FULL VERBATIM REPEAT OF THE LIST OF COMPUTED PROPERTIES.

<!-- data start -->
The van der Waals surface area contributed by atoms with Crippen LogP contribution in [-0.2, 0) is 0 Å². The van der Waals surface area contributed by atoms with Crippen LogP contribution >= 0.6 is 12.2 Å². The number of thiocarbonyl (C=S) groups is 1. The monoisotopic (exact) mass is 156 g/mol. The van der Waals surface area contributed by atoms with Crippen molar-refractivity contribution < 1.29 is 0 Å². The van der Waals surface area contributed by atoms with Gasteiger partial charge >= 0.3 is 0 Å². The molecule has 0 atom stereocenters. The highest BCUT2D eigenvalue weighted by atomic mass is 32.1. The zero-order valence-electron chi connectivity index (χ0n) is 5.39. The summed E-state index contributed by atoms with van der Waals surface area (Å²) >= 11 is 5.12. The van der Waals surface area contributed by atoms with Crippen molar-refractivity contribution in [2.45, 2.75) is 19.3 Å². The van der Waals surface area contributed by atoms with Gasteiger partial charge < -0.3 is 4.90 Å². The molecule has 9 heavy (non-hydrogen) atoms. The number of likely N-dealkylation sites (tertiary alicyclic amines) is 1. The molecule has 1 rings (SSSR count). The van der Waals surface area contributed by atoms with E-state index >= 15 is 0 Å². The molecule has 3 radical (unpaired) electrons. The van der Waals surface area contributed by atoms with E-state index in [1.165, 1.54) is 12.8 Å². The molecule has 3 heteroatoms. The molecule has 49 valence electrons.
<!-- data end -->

The van der Waals surface area contributed by atoms with Crippen LogP contribution in [-0.2, 0) is 0 Å². The van der Waals surface area contributed by atoms with Crippen LogP contribution >= 0.6 is 12.2 Å². The number of thiocarbonyl (C=S) groups is 1. The monoisotopic (exact) mass is 156 g/mol. The van der Waals surface area contributed by atoms with Crippen molar-refractivity contribution < 1.29 is 0 Å². The van der Waals surface area contributed by atoms with Gasteiger partial charge >= 0.3 is 0 Å². The molecule has 0 atom stereocenters. The highest BCUT2D eigenvalue weighted by atomic mass is 32.1. The zero-order valence-electron chi connectivity index (χ0n) is 5.39. The summed E-state index contributed by atoms with van der Waals surface area (Å²) >= 11 is 5.12. The van der Waals surface area contributed by atoms with Crippen molar-refractivity contribution in [2.45, 2.75) is 19.3 Å². The van der Waals surface area contributed by atoms with Gasteiger partial charge < -0.3 is 4.90 Å². The molecule has 9 heavy (non-hydrogen) atoms. The number of likely N-dealkylation sites (tertiary alicyclic amines) is 1. The molecule has 1 rings (SSSR count). The van der Waals surface area contributed by atoms with E-state index >= 15 is 0 Å². The molecule has 3 radical (unpaired) electrons. The van der Waals surface area contributed by atoms with E-state index in [1.165, 1.54) is 12.8 Å². The molecule has 3 heteroatoms. The molecule has 49 valence electrons.